If it was you or him or myself I am unsure.
In life, after death, he marked me with his name,
Sacred made by his love and not by your fame.

Oh Ram, why did you kill Ravana…

You loved honor of the kingdom you owned,
Where I was dishonored and shamed and scorned,
He owned my honor and you my shame,
Neither of you could ever own my name.

Sunday, February 23, 2014

To ban or not to ban; this is not the question.

To ban or not to ban; this is not the question.

Wasn’t long back that Wendy Doniger’s book The Hindus; An Alternative History was withdrawn by The Penguin, forcing people to talk turkey. Strong opinions, exasperated comments, inflated egoistic remarks; everyone has something to dish out. The out of court settlement with the right wing lobby, high talk on religious sentiments has had all of us involved in a bull’s session. However, what is the real question? Is it, how important it was to ban her book or how the book is detrimental to our society? Is it about author’s scholarship, quality of work or the colonial hangover she might have carried, if any. One may also question the attacks on the book, the rightist attitude towards condemning anything slightly negative towards religion.
At the same time, it is also important to question ourselves? Are we as Indians being pseudo secular banning away books which are non-normative? Whether it is Satanic Verses (1988) or A.K Ramanujan’s (Three Hundred Ramayanas: Five examples and three thoughts on translation) in 2011 or The true Furqan by Al Saffee and Al Mahdee in 2005 to cite a few.
It is also important to question our modernity, for it is us, who stand united, up in arms, against Valentines Day celebration; condemn girls wearing jeans to college and resort to legitimizing Kangaroo courts in the name of preserving culture.
Also important is to question the neo liberal agenda which feeds us scraps of cultural leftovers from feasts enjoyed by right wing politics, corporate and sponsored media; leaving us to enjoy a simulated holy war against an invisible threat, deliberately constructed in our psyche.
It is also important to question the world of glittering voyeuristic pleasure we revel in. Addiction to Yo Yo honey Singh brand of songs or applauding the flamboyant display of performances replete with double entendres, sexually obscene gestures and suggestive body language. It is important to question an audience that watches its own younger generation sinking its teeth deep into voyeuristic pleasure and devouring it with delight.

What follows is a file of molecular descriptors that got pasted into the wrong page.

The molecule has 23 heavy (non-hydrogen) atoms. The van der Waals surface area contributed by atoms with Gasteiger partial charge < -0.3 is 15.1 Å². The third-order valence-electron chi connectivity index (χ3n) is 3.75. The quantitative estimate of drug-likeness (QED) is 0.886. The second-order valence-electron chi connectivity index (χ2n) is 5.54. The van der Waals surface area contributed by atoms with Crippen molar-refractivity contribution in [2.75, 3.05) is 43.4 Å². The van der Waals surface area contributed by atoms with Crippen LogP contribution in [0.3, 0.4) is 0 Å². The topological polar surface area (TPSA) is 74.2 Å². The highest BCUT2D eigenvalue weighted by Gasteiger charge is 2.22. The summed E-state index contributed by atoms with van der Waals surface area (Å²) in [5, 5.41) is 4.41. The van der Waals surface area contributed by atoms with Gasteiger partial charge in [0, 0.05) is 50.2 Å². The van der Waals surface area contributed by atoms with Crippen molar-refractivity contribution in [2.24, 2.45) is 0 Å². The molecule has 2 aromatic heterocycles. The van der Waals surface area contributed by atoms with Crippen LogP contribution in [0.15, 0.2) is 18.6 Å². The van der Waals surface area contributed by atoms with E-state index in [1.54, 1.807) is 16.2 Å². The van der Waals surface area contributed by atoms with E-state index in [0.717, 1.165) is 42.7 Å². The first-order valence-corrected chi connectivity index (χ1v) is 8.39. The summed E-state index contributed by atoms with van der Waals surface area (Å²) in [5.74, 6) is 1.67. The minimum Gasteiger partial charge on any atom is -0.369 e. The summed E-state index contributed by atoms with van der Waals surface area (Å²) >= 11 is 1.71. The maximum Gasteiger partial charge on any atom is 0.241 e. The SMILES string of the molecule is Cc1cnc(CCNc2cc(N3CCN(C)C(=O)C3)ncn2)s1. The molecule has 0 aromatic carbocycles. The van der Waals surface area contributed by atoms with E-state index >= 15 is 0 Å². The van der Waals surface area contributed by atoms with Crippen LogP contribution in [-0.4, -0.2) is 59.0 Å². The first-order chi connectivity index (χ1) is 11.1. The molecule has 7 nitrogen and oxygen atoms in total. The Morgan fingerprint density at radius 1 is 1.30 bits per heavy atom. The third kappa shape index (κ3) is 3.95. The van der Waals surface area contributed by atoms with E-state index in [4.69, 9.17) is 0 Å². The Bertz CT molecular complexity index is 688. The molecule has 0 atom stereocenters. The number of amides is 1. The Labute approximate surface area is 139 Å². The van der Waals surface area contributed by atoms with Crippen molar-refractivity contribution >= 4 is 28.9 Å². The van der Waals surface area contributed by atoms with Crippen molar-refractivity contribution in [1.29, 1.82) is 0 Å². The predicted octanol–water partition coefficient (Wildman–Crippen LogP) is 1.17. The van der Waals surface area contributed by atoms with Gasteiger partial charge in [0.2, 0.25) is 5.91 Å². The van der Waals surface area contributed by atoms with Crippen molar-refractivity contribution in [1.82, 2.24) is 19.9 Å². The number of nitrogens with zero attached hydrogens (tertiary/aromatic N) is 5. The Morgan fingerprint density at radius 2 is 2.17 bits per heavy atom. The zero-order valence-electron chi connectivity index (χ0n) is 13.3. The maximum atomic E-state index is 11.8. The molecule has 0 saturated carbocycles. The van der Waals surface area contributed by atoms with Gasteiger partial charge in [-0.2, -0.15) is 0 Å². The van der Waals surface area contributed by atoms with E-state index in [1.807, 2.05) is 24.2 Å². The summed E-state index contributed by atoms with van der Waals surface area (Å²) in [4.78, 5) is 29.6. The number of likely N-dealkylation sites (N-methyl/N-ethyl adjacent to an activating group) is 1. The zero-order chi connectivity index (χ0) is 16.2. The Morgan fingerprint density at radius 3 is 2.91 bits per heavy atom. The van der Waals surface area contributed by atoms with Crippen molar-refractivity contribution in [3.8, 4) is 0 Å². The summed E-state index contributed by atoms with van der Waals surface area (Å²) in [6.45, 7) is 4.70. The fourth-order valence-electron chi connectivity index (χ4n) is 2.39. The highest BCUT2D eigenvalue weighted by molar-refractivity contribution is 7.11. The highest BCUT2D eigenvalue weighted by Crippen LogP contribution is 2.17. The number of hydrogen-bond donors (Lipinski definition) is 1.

We, the biggest democracy of the world, with ancient religions dating thousands of years should perhaps also question the formation of such a collective; with fragmented identities and hollow value system trapped in a state of perpetual unrest and discord within. The intoxicating celebrations of our neo-liberal world are marked by a ruthless display of ‘symbolic and cultural capital’ one has amassed; recreating and ‘reproducing’ stereotypes.
It is important to question the pervasive hypocrisy of our society rendering it susceptible to violence as is experienced by a Nirbhaya everyday or when a new Mujaffar Nagar is destroyed every once in a while.
It seems that religion is such a frail entity that any little investigation will lead to its downfall and destruction. This obsession with sanctity and a fortified conservative attitude towards the sacred is bewildering. This insecurity to preserve rectitude is confusing. Academic work of any kind, if at all ruffle some feathers; should be taken in the right spirit and religion should be able to defend itself for its believers.
Though I haven’t read the book myself like many others condemning it; I still want to defend the author’s freedom of expression as much I want to defend the religion’s inherent strength to answer back to its detractors.
It is important to question, Why are we afraid and of what?
Religions are not weak, nor are human beings foolish. If we have a society which has grown up to be able to deal with Honey Singh and the likes; the potential damage such lyrics may cause to society; an academic article can cause no harm. Should a religious entity not be able to hold fast in the wake of such dissent voices?
In fact, such a parallel discourse must exist, so as to provide a chance to the believer to rediscover the strengths of her religion and eliminate its weaknesses. Our religions are not in need of rightwing bail-outs. Wendy Doniger’s book should not be seen as an offensive limitation. 
It is time, to look within, and lift some bans off our soul than ban questions which do not have easy answers.


We meet, everyday. On way to office, way back home. Sometimes we share a cab too. Odd. We frequent the same cafes and kitchens. Alb...